The term “blackout” – or the lights being out – only partially describes the impact of loss of power to the customer. Industry and society at large are dependent on electricity, and a power outage of just a few hours can have a major economic impact and significant productivity loss –to the tune of millions of dollars.

Electrical interconnections typically consist of millions of grid components.  These are monitored and managed in real-time by numerous electric utilities. These utilities are independently responsible for just subsets of the interconnection. Decisions made by one utility may affect neighbors due to the physics of how electricity flows. Hence it is important for utilities to work together, to address problems, and to jointly develop corrective plans.

The recent rapid growth of renewable energy resources such as wind and solar photovoltaic power, and of distributed energy resources, pose new challenges. These resources cannot be controlled by the grid operator and are not easily predictable. They also add minimal incremental rotational inertia and so do not help during emergencies. Hence, all else being equal, there is a greater risk of more frequent power outages for grids with high fractions of these types of resources.

Alternatives to conventional inertia will need to be pursued in a low-inertia grid. A new generation of smart inverters (which connect renewables to the grid) will need to be deployed, including inverters that provide synthetic inertia as well as local voltage support. Grid protection schemes and system restoration practices will need to be adapted and updated. All of this is possible today and is required to maintain future grid reliability.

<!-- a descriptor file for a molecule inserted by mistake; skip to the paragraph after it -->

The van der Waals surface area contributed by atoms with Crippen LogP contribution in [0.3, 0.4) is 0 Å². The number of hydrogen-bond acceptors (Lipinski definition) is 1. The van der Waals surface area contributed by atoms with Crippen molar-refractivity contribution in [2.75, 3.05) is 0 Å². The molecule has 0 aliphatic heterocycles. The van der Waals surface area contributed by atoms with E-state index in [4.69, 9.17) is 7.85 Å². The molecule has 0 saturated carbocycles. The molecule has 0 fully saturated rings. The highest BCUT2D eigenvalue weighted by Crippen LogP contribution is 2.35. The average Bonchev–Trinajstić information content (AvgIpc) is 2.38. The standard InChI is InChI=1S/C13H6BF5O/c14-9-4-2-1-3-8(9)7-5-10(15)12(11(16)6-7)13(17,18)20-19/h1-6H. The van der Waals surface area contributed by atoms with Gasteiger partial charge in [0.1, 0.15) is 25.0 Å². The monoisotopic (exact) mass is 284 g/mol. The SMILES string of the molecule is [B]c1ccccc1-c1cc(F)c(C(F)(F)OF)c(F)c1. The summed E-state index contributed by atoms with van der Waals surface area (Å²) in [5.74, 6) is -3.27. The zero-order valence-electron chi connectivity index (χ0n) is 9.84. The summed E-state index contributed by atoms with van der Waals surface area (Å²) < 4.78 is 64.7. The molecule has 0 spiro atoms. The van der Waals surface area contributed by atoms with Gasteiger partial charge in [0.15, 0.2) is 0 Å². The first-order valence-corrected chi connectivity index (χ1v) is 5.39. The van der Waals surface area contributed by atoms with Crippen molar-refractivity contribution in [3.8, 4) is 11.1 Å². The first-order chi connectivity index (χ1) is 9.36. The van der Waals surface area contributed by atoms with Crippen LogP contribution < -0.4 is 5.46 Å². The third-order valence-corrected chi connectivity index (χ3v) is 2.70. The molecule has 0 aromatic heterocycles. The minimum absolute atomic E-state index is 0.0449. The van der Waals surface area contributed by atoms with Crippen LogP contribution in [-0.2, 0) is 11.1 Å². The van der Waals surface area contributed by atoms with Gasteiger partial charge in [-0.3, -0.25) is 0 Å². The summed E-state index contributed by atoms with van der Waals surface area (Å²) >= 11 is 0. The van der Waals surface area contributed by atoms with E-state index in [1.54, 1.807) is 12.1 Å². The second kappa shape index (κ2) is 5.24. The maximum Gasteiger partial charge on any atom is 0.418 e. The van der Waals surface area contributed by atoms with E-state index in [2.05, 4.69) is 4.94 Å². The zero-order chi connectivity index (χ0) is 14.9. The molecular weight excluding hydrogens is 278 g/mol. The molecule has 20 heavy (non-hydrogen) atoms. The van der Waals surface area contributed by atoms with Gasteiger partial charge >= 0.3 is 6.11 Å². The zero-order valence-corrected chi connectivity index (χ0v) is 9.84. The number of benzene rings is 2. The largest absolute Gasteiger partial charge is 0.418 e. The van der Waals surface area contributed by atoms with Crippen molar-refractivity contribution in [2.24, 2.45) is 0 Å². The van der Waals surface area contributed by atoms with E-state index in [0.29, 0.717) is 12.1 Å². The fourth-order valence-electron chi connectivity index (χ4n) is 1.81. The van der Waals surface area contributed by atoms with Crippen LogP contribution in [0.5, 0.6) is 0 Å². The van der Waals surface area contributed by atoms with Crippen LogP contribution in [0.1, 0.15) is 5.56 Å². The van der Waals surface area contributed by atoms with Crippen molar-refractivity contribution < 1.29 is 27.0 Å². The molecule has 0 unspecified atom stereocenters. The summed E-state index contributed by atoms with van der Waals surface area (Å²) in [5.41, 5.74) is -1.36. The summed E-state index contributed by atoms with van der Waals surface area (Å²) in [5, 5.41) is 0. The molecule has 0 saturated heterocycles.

Today, economical grid level energy storage is not readily available. Such storage needs to be available at high power levels and for extended durations. There is the potential for a technological breakthrough where such storage may be available in the future. This is a ‘panacea’ for real-time grid management. Energy storage can be used to balance the minute-to-minute variations of the intermittent production of renewables. Storage and renewables are a perfect marriage!

An important way to mitigate future grid problems is to have all operators in the interconnection work together, by sharing real time data, and by jointly developing corrective solutions. Increasing real-time transparency with neighbors will improve the management of the overall interconnection. Such data sharing will also allow utilities to share energy in a mutually beneficial manner to reduce costs to customers. Sharing data will enable development of an interconnection-wide, holistic, transparent grid management plan.

The challenge will be to design a Far East interconnection grid governance system – the objectives being to enhance real-time operation, improve grid stability and reliability, share economical renewables, facilitate optimal capital investment, and channel political energy towards mutual benefit. This will need to be championed from the highest levels of government and utilities.

 References

  1. Book: ‘The Grid” by Gretchen Bakke, Bloomsbury, 2016
  2. Book: Standard Handbook for Electrical Engineers, Seventeenth Edition, Jay Giri, Section 18.4, McGraw Hill Education, Library of Congress Control number: 2017957636, 2018